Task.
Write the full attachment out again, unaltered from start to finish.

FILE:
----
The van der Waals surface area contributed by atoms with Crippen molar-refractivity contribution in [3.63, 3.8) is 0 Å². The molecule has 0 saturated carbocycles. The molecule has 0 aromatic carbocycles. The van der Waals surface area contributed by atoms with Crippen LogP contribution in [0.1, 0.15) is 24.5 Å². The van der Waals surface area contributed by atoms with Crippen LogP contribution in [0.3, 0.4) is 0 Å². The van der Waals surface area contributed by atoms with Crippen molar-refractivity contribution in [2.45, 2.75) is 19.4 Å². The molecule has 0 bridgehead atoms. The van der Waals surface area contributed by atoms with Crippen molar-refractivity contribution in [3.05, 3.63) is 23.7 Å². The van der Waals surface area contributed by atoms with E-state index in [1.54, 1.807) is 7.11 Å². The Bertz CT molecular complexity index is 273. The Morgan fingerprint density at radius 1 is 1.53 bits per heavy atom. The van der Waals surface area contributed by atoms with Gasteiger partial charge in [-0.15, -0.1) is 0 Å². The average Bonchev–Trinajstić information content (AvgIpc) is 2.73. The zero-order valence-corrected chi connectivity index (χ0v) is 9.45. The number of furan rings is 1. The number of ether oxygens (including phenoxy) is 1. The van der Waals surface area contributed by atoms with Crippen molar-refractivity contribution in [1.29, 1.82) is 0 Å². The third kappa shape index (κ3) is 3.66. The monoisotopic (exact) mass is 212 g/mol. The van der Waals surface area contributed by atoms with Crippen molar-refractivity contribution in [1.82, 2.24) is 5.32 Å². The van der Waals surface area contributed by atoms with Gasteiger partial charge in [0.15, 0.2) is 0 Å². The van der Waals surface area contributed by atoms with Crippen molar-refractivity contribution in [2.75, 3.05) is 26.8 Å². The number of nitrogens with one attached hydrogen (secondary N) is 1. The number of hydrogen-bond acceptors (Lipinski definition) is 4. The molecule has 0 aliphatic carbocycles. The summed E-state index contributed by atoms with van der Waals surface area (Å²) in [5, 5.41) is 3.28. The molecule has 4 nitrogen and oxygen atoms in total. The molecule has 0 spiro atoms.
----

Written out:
The van der Waals surface area contributed by atoms with Crippen molar-refractivity contribution in [3.63, 3.8) is 0 Å². The molecule has 0 saturated carbocycles. The molecule has 0 aromatic carbocycles. The van der Waals surface area contributed by atoms with Crippen LogP contribution in [0.1, 0.15) is 24.5 Å². The van der Waals surface area contributed by atoms with Crippen LogP contribution in [0.3, 0.4) is 0 Å². The van der Waals surface area contributed by atoms with Crippen molar-refractivity contribution in [2.45, 2.75) is 19.4 Å². The molecule has 0 bridgehead atoms. The van der Waals surface area contributed by atoms with Crippen molar-refractivity contribution in [3.05, 3.63) is 23.7 Å². The van der Waals surface area contributed by atoms with E-state index in [1.54, 1.807) is 7.11 Å². The Bertz CT molecular complexity index is 273. The Morgan fingerprint density at radius 1 is 1.53 bits per heavy atom. The van der Waals surface area contributed by atoms with Gasteiger partial charge in [-0.15, -0.1) is 0 Å². The average Bonchev–Trinajstić information content (AvgIpc) is 2.73. The zero-order valence-corrected chi connectivity index (χ0v) is 9.45. The number of furan rings is 1. The number of ether oxygens (including phenoxy) is 1. The van der Waals surface area contributed by atoms with Crippen molar-refractivity contribution in [1.29, 1.82) is 0 Å². The third kappa shape index (κ3) is 3.66. The monoisotopic (exact) mass is 212 g/mol. The van der Waals surface area contributed by atoms with Crippen molar-refractivity contribution in [1.82, 2.24) is 5.32 Å². The van der Waals surface area contributed by atoms with Gasteiger partial charge in [0.15, 0.2) is 0 Å². The van der Waals surface area contributed by atoms with Crippen molar-refractivity contribution in [2.75, 3.05) is 26.8 Å². The number of nitrogens with one attached hydrogen (secondary N) is 1. The number of hydrogen-bond acceptors (Lipinski definition) is 4. The molecule has 0 aliphatic carbocycles. The summed E-state index contributed by atoms with van der Waals surface area (Å²) in [5, 5.41) is 3.28. The molecule has 4 nitrogen and oxygen atoms in total. The molecule has 0 spiro atoms.